Days Gone – First Impressions

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I remember when I first saw a gameplay clip from the then in development Days Gone. It was a few years ago and I was immediately hooked on what looked like a mix of World War Z, The Last of Us and 28 Days Later. The 15 minute clip showed the protagonist with backwards cap and biker jacket, being chased by a huge angry mob of fast, bloodthirsty zombies. The chase scene was tense, exciting and I literally went out a bought a PS4 the next day in order to be prepared for its release (being a PS4 exclusive and all that).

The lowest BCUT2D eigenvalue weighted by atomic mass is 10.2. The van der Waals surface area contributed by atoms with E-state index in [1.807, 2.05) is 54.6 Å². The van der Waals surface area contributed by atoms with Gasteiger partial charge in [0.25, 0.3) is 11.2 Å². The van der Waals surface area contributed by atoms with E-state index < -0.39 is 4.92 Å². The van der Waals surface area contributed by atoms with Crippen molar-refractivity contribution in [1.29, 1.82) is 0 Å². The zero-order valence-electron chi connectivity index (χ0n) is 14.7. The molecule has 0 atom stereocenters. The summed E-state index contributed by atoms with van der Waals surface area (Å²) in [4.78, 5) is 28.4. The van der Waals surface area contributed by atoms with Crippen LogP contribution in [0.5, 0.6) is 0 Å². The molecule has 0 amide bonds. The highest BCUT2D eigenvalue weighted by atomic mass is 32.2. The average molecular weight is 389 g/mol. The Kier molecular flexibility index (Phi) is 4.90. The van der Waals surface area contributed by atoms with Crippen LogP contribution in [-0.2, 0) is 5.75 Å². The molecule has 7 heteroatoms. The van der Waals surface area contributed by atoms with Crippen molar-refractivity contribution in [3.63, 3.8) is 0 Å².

Several delays and a few years later I finally held a review copy of Days Gone in my excited, sweaty and eager hands. I don’t have a problem when projects are delayed – usually it means that the developers aren’t happy with the product and want to keep fine tuning it before release and I admire that they would rather keep fans waiting rather than release something they weren’t 100% happy with. Besides, anticipation is all part of the experience. Days Gone came wrapped in a bikers bandanna and the packaging was lush – super apocalyptic cardboard with worn text, immediately bringing me into the world of the game prior to even using the download code and installing. My excitement continued to grow. My excitement then had to chill the heck out as I needed to install 60gb + as it was a digital download. I put my excitement on hold. A watched kettle never boils and other such cliches of patience were completely ignored as I painfully watched the game download.